The second time, we were strapped into and released from Catapult, a sky swat flat ride in the North End section of the park, three times before they finally admitted that the ride was broken and let us go. Again, no apology. If you’ve ever been on a sky swat, you know two things: first, it takes an incredibly long time to get everyone properly strapped into the ride, and second, the process is pretty painful. I actually have bruises! Which leads me to my next point …
The rides at SFNE are certainly … thrilling. It’s Tuesday evening as I’m writing this, and I’m still sore from my experiences on Sunday. I have bruises on my thighs, my shoulders and (inexplicably) my left breast. My neck has been through the wringer, my right elbow is aching, and my ears still feel a bit like I’ve been in a boxing match. Are we having fun yet?
I can ride Expedition Everest, Big Thunder Mountain or Tower of Terror over and over and over all day (and I have) without feeling any worse for wear. Rock ‘n’ Roller Coaster? Bring it on! Who doesn’t love Sum of All Thrills? I certainly love a good thrill ride, but I’m getting too old (and apparently too feeble) for the smash-bang amusements of my youth. Give me a nice, sedate ride through Edwardian London and over the Isle of Never Land any day. And pass the Bengay, please.
7. Ew. Ew. Ew.
Throughout the day, we were treated to a spiel over the loudspeaker assuring us that SFNE is a clean park and their employees take time out of every hour to clean their workspace. That would be wonderful if it were true, but honestly, SFNE is one of the dirtiest parks I’ve ever been to!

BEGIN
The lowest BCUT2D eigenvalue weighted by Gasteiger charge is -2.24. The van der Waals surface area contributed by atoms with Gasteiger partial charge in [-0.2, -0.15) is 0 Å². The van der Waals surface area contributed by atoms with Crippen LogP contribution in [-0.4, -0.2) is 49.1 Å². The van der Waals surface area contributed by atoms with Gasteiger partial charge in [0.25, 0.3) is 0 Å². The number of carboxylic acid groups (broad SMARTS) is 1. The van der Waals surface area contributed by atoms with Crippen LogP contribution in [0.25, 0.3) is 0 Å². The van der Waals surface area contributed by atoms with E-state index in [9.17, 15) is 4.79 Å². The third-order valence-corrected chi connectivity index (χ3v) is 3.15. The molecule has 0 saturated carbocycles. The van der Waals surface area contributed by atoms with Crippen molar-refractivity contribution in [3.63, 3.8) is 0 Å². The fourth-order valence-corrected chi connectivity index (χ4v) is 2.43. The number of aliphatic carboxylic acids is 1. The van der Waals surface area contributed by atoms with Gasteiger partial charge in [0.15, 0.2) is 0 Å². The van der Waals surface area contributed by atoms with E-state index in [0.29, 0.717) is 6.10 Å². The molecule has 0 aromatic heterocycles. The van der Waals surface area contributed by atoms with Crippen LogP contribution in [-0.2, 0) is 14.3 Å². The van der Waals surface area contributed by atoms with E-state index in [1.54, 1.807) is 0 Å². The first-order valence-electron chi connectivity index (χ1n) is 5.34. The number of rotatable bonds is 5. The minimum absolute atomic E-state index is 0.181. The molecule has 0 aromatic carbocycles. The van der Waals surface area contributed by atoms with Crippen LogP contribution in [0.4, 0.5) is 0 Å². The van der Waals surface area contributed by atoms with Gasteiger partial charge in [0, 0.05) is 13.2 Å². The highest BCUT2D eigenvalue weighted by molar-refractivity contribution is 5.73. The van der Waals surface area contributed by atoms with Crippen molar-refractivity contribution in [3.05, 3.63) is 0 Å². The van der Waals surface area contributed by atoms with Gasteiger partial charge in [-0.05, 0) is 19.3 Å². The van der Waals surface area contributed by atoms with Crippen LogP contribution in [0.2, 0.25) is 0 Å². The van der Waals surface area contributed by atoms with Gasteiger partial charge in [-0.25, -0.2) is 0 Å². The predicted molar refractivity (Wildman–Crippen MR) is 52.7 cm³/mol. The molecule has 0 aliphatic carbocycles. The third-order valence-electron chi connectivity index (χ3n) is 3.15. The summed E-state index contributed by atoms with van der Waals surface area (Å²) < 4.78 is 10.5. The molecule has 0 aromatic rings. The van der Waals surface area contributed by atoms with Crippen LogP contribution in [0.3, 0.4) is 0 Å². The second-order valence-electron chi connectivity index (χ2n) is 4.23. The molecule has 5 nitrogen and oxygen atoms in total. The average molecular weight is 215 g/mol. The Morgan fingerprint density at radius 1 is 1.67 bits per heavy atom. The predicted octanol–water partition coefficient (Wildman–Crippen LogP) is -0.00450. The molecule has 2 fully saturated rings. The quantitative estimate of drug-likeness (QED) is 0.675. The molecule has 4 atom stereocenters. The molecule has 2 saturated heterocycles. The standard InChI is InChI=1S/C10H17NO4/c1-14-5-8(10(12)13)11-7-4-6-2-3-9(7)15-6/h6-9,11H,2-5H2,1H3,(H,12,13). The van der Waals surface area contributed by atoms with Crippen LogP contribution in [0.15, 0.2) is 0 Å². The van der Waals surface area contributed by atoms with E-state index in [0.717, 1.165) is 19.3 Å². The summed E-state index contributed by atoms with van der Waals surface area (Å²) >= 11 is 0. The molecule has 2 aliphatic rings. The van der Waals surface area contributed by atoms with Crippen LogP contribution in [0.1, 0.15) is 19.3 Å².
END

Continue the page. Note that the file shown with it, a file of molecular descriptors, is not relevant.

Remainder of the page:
For starters, everything looks like it could use a good sweep and a fresh coat of paint (not quite what you expect to see during opening weekend), but if you take a closer look, it gets even worse. Here are a couple of shots I took while waiting in line at Bizarro:
Not only is the park itself dirty, but you have to leave your personal belongings, unattended, in their dirty park. Unlike in Disney World, you can’t bring your touring bag with you onto the vast majority of rides. Some have a fee-based locker system, but most require you to leave your bag and/or your souvenir mug either with a non-rider or on the loading platform so you can pick it up (and others can trip on it) after the ride is over.
Check this out:
Seriously, this mug holder is just all kinds of disgusting. And people actually use them. (I guess you really have no choice.) It grosses me out just thinking about it!
I’m not going to lie: I had a great day at SFNE with my family. We had fun, laughed and made memories. It’s just, instead of memories of meeting Mickey and Pluto or experiencing a spectacular fireworks display, we have memories of falling and getting stuck on roller coasters!
I do have to say, though, SFNW has one heck of an adorable Rope Drop Show. I really wish they’d bring those back at Epcot, Animal Kingdom and Hollywood Studios.
Have you visited a non-Disney Park recently? What does the Disney Difference mean to you?